Los Alamos Lead Shares ‘Trinity’ Feeds and Speeds

By Nicole Hemsoth

July 10, 2014

We’ve been anticipating news around the Trinity supercomputer for some time now and today were graced with the news that Cray will be supplying the machine in two phases with the final phase being complete in 2016. For the original background, the first run of the story can be found here.

Since that time this morning, we were able to have an in-depth discussion with one of the key thinkers at the heart of the procurement, Los Alamos National Labs’ HPC division leader, Gary Grider. His foundational work on burst buffers (a term he coined) features prominently in the other half of the procurement, the NERSC “Cori” system, but he’s also been instrumental in making system-level choices for the NNSA’s mission-critical Trinity supercomputer, along with a great deal of assistance from project partners at Sandia.

Grider told us the team at Los Alamos is already busy installing the extra power and cooling needed to ready space inside the existing Strategic Computing Complex at the lab with the 45,000 square feet of space for the new system. The approximately 270 next-generation Cray XC racks won’t occupy that entire space, says Grider, but the 10,000 square feet it needs will be prepared with the warm water cooling infrastructure needed to keep the Haswell and Knights Landing-based nodes cool, while feeding recycled water that isn’t in the racks out into protected wetlands—thus offsetting some of the concerns about the 8-10 MW that the new super will likely consume. In the bigger picture, however, Los Alamos is thinking ahead—the facility itself is preparing to handle far more in terms of power and cooling with the capability of 30 MW in sight.

We weren’t able to tell this morning how large the machine might be, but started piecing things together with some information that’s available. We know that the next-generation Haswell core count will fall somewhere in the 14-18 range (perhaps up to 24—we’ll find this out in upcoming Intel announcements, probably this quarter) and with the additional Knights Landing chips, which will sport on-package memory and anywhere between 60-72 cores, according to the data we have available. In the end, Grider confirmed that the system will (like way far) exceed the original performance targets of 30 petaflops, but he’s not sure how far over the mark it will go for the machine. There’s some speculative math coming your way soon on this…but even if half the machine is just the Xeon…whew.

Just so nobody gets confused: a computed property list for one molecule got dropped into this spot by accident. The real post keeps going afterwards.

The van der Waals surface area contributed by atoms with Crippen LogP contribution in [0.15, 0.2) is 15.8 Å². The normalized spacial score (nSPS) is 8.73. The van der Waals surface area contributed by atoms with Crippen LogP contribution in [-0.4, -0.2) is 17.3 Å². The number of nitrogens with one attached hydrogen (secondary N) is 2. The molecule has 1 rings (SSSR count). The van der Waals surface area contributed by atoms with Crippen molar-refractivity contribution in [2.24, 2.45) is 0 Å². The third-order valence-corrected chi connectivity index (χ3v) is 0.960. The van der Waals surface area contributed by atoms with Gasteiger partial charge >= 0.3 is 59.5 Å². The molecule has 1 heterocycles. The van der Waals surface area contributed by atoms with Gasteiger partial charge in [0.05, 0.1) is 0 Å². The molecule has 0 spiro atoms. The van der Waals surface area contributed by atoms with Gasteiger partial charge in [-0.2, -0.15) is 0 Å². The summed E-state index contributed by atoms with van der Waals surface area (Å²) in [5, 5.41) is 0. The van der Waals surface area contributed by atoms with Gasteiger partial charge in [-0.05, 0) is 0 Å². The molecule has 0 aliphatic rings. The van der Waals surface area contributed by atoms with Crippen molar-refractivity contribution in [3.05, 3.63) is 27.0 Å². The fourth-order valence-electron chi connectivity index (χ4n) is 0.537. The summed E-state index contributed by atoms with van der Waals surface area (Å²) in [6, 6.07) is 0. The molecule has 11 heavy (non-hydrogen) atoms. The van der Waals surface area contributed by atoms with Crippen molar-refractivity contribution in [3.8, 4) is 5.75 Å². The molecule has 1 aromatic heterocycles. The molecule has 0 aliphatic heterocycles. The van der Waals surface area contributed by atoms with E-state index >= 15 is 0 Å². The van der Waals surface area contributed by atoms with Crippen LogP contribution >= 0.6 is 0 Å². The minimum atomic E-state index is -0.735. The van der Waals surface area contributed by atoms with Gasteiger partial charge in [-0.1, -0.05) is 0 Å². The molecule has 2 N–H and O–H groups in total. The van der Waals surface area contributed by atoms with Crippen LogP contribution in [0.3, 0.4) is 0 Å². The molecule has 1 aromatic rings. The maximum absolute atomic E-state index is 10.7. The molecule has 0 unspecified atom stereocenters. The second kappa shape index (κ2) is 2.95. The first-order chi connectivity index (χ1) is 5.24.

As we noted earlier today, we’ll do the math once the most recent Haswell core counts and expected performance/thermals come out soon—and add it to whatever Intel cares to share later this year about the future performance of its self-hosted Knights Landing part.

For those who keep supercomputing score (and Grider isn’t one of them—he doesn’t care about the FLOPS, he cares about getting 6x-8x the performance of their workhouse “Cielo” machine) recall that this would put the 2015-2016 NNSA supercomputer just around the existing #1 system in the world for 2 years running—China’s Tianhe-2. No small feat, but Grider says that they’re not planning LINPACK unless the vendors ask them to. And if Cray thought that spike in their stock price was attractive today, having twice a year news around another top super couldn’t hurt.

The two phases of the project mean that the first cores that will hit the floor will be the Haswells because the facility cannot wait for the Knights Landing to come into play. He says that for the other side of the procurement at NERSC, they had more flexibility in waiting on the chips because they have enough capacity to keep the Office of Science machines and researchers fed. The problem at the NNSA, however, is that they need more computing power immediately. They’re going to complete an install of the first set of Haswell-based machines in the summer of 2015—but the delay is just facilities-related. They need to get their power and cooling infrastructure secured before these can go in, he said, stressing that there are no delays on Intel’s part expected for the first component.

The precise configuration of the nodes in the Trinity machine have not been divulged, but it looks like there will be compute nodes with multiple Haswell Xeon E5 v3 processors on them as well as compute nodes that have multiple Knights Landing Xeon Phi processors on them. All of these devices will be connected using the Aries XC interconnect in its dragonfly topology.